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Human composting burial legalized in California English Headline


Ashes to ashes, dust to … dirt?

Californians looking to honor the Earth even after death will soon be able to choose to have their remains composted in the Golden State.

Gov. Gavin Newsom signed a bill Sunday that will allow human compost burials, or natural organic reduction (NOR), in the state beginning in 2027.

Assembly Bill 351, introduced by Assemblymember Cristina Garcia, frames the organic decomposition of human remains into soil as an environmentally friendly alternative to traditional burial methods.

“With climate change and sea-level rise as very real threats to our environment,” Garcia said in a statement in June, “[NOR] is an alternative method of final disposition that won’t contribute emissions into our atmosphere.”

Assemblymember Cristina Garcia spearheaded legalizing NOR in California.
Assemblymember Cristina Garcia spearheaded legalizing NOR in California.
MediaNews Group via Getty Images
Gov. Newsom, pictured last week, signed the bill into law on Sunday.
Gov. Newsom signed the bill into law on Sunday.
AP

NOR involves placing the deceased body in an 8-foot steel box surrounded by biodegradable materials like wood chips. The box is aerated to allow microbes and bacteria to grow. The remains are then decomposed into soil in about 30 to 60 days.

Human-composted soil will be returned to the deceased’s family, or otherwise donated to conservation land.

NOR is less energy-intensive than cremation, which burns fossil fuels and emits carbon monoxide. According to National Geographic, cremations in the US emit about 360,000 metric tons of carbon dioxide annually.

Micah Truman, CEO of Return Home, poses with human remains composted into soil.
Micah Truman, CEO of Return Home, shows human remains composted into soil.
AP

Composting is also a more economical alternative to traditional burial services. A 2021 study by the National Funeral Directors Association reported that the average funeral with a viewing and burial cost $7,848. According to US Funerals Online, NOR is cheaper, at between $4,000 and $5,500.

California is the fifth state to legalize human composting; the practice is already legal in Washington, Colorado, Vermont and Oregon. At the forefront of the NOR movement is Katrina Spade, founder of Recompose, a Washington-based funeral home specializing in human composting.

“It’s not easy to think about after-death choices,” Spade said in a statement. 

The NOR process involves decomposing the body alongside wood chips and flowers.
The NOR process involves decomposing the body alongside wood chips and flowers.
AFP via Getty Images

“Natural organic reduction is safe, sustainable, and informed by nature. This process would provide Californians an option that offers significant savings in carbon emissions and land usage over conventional burial or cremation.”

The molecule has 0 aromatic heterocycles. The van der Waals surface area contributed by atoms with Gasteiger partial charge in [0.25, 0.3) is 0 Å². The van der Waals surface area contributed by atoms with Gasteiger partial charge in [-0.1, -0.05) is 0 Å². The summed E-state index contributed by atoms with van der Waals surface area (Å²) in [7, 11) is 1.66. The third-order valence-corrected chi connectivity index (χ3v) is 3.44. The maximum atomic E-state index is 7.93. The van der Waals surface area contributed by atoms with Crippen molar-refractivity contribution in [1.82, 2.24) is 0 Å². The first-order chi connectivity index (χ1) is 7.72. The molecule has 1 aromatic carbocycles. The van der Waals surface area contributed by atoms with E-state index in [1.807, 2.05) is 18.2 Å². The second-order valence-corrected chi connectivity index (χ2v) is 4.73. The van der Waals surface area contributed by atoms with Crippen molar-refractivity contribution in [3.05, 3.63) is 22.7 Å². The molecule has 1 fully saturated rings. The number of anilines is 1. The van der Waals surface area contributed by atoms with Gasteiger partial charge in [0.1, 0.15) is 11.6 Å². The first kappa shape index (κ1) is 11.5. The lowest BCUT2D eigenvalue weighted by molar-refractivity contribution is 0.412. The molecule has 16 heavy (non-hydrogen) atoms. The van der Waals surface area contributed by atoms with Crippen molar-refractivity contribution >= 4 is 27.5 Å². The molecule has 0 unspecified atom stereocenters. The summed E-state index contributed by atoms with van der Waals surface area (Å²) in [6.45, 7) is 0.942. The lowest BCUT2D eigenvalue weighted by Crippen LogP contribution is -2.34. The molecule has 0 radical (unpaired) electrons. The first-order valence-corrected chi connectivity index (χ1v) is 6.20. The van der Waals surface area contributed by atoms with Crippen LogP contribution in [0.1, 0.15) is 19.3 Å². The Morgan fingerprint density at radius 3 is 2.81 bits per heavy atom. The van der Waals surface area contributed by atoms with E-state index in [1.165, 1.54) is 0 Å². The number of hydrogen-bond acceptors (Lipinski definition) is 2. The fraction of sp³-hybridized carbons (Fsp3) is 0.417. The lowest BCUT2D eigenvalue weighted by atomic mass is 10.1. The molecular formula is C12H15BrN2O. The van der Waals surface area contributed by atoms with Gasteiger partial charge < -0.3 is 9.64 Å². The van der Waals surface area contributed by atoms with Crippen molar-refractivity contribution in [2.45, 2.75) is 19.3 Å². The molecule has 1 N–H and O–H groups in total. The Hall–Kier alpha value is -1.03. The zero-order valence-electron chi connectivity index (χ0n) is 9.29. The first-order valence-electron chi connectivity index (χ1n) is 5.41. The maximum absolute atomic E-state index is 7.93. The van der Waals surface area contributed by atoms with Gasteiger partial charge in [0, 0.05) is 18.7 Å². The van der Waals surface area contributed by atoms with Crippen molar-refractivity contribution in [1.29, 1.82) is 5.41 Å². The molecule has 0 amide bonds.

Micah Truman, CEO of Return Home, another NOR funeral home in Washington, agreed with Spade’s assessment.

“With cremation, instead of sitting with our person and saying goodbye, we are very divorced from the process,” he told the Guardian. Demand for NOR is increasing, he added, with families from 12 other states where the practice is not legal traveling for Return Home’s “gentle, inclusive, and transparent death care.”

Vessels for NOR at the Return Home funeral home in Auburn, WA.
Vessels for NOR at the Return Home funeral home in Auburn, Wash.
AFP via Getty Images

When the soil process is completed, Truman explained, “the rules are identical to that of cremated remains.” Some families plant trees or flowers, or scatter the soil in the ocean, while one farmer specifically requested to be replanted on his beloved land.

Still, not everyone is pleased that human composting is becoming more popular. The California Catholic Conference submitted a letter in June opposing AB 351, saying it “reduces the human body to simply a disposable commodity.”

Kathleen Domingo, executive director of the California Catholic Conference, noted that the NOR process stems from the methods originally developed for livestock.

NOR advocate Katrina Space poses with composted remains.
NOR advocate Katrina Spade poses with composted remains.
AP

“These methods of disposal were used to lessen the possibility of disease being transmitted by the dead carcass,” she said. “Using these same methods for the ‘transformation’ of human remains can create an unfortunate spiritual, emotional and psychological distancing from the deceased.”

Garcia, however, remains undeterred and is interested in opting for NOR when she passes away herself.

“I look forward to continuing my legacy to fight for clean air by using my reduced remains to plant a tree,” she said.

Truman says that human compost burials are becoming more popular.
Truman says human compost burials are becoming more popular.
AFP via Getty Images

After Newsom’s signature approved the practice in California, NOR is also awaiting legalization in New York. Spearheaded by Assemblymember Amy Paulin (D-Westchester), Assembly Bill A382 is pending review by Gov. Kathy Hochul.



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